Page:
The Fourth Wall

8.24.12 Make Stuff? Or Make a Difference?

Subtitle: Not that there’s anything wrong with stuff!

As an independent designer, I’ve been watching (and parsing) a slow, steady paradigm shift in my beloved communications industry. Our clients — mostly nonprofits and associations — have long supported “boutique studios” all across the DC Metro area, developing decades-long partnerships that have included us as key adjunct creative personnel… that special kind of personnel who buy their own health insurance, don’t get paid for holidays, have their own complex technology set-ups, and perhaps offer these things and more to an empowered team. What defines a boutique studio? Small, independent (1-10 staff). Niche or specialty (healthcare, museums, annual reports). Personal (you work directly with the principal). Collaborative teams (clients, staff, and vendors). Mom & Pop. Pop & Pop. Maybe Mom & Daughter. (Above, logo design for a Mom & Pop business).

But why, you ask, am I sort of speaking in the past tense? Because over the last decade and a half or so, many of my colleagues in the local boutique studio community have closed offices to pack up and move the practice home (sans staff), or left the field entirely… starting new, unrelated businesses, becoming painters or pursuing fine crafts, raising families. And, please know, most of these former commprofs are happy, successful, and still making a difference in the world. It isn’t a bad thing, but it is a thing and worth analyzing. (Above, Web site design for the writer’s jewelry business So Charmed).

With client attrition at an all-time high for the boutiquers still sweating the big and small stuff (the stuff of all sizes that must be sweated in order to run a business), this boutiquer has been examining the phenomenon seriously, analytically, and strategically. Because type, color, imagery… playing with these delicious tools still makes me very happy… but it’s the thinking, about my own and my client’s goals that really is my thing. There are trends to track, opportunities to be found, shifts to make; yes, even in my own corner of the marketing world. And this week, as I’ve worked on projects, interacted with clients, read articles and thought about the past and the future, and then worked on projects some more, it came to me.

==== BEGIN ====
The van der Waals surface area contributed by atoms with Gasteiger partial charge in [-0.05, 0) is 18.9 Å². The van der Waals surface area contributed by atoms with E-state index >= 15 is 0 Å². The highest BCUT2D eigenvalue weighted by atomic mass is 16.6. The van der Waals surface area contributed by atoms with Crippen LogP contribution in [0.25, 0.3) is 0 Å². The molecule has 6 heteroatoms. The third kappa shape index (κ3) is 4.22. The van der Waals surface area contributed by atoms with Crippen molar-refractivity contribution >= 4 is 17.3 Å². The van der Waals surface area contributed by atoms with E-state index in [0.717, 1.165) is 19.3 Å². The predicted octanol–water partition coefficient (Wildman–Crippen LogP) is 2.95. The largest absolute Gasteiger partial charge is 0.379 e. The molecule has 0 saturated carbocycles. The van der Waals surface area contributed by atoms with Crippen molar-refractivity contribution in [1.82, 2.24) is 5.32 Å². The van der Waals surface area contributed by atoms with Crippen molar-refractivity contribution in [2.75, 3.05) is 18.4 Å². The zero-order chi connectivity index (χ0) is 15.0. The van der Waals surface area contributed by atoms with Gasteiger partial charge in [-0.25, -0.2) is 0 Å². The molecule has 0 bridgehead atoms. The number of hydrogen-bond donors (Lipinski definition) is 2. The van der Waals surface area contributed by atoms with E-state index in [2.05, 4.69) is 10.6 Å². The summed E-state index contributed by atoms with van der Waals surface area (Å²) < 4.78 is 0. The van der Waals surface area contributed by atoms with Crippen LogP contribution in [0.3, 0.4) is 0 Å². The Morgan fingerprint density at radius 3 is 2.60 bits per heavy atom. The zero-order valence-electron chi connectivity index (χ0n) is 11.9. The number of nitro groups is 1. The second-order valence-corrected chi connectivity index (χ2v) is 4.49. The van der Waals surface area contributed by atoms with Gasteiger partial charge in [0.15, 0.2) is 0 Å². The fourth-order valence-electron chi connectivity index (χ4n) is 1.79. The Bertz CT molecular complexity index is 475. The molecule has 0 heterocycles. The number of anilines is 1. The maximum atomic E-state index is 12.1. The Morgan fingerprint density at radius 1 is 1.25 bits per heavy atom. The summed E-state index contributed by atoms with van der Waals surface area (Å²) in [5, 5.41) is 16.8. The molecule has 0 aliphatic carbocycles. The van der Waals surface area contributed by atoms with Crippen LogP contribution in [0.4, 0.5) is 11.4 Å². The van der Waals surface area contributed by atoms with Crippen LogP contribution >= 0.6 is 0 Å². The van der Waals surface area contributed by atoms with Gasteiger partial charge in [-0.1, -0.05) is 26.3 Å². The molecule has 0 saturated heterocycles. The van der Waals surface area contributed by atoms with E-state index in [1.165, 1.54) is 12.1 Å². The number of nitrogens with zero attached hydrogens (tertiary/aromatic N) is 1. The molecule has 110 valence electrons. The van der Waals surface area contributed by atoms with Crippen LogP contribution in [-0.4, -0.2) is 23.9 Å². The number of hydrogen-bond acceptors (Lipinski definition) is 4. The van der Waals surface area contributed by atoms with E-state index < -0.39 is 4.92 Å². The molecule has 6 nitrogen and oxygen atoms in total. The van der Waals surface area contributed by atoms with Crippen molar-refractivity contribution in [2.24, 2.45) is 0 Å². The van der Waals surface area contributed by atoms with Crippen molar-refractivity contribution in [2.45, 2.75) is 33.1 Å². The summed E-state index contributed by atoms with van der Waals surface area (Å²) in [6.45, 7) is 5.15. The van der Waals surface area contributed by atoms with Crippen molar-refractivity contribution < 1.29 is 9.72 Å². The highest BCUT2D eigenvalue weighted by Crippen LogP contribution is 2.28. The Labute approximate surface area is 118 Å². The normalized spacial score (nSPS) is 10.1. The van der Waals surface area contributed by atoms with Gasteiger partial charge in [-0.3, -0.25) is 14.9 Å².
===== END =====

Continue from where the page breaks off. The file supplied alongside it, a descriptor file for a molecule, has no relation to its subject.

Yes, like a lightbulb going off! All too often these days, clients of boutique studios are hiring us to make stuff. A logo, brochure, conference collateral. And the stuff itself only has a certain (lowered) value, especially with Web sites and freelancers offering “stuff” for cheap (or free!). . But what those of use who got into this long ago — and stayed despite crazy ups and downs — have always done and must continue doing (and selling) in order to sustain our hearts and our profession is the act of making a difference. You know, fighting cancer, promoting Internet freedom, changing the world…making. a. difference. (Pictured above, a membership brochure.)

So, it’s not that I don’t love the stuff, the artifacts of my practice; and trust me, with 25+ years as a marketing communications professional, I’ve got a jaw-dropping portfolio crammed full of stuff. It’s just, well, that’s simply not why I do this. A brochure is not a reason to juggle schedules and deadlines all day long, to patiently help clients understand the difference between CMYK and RGB, or to assist them in embracing new channels of delivery such as email and social marketing and blogs. (Above, book cover, below, logo for fundraising event, used across digital and print platforms.)

But you see, thing-makers are a dime a dozen. This is both the problem, and…

…the opportunity. We don’t have to stop making gorgeous objects, whether as independents or as a part of a high-functioning organizational team. Clients and organizations don’t have to stop requisitioning and purchasing these artifacts. But, if we pause to examine the objects we make and buy, assessing their power to support greater missions and to affect change, if we look for relationship and collaboration in our processes, we all can become much more effective communicators. We’ll stop making stuff and start making a difference.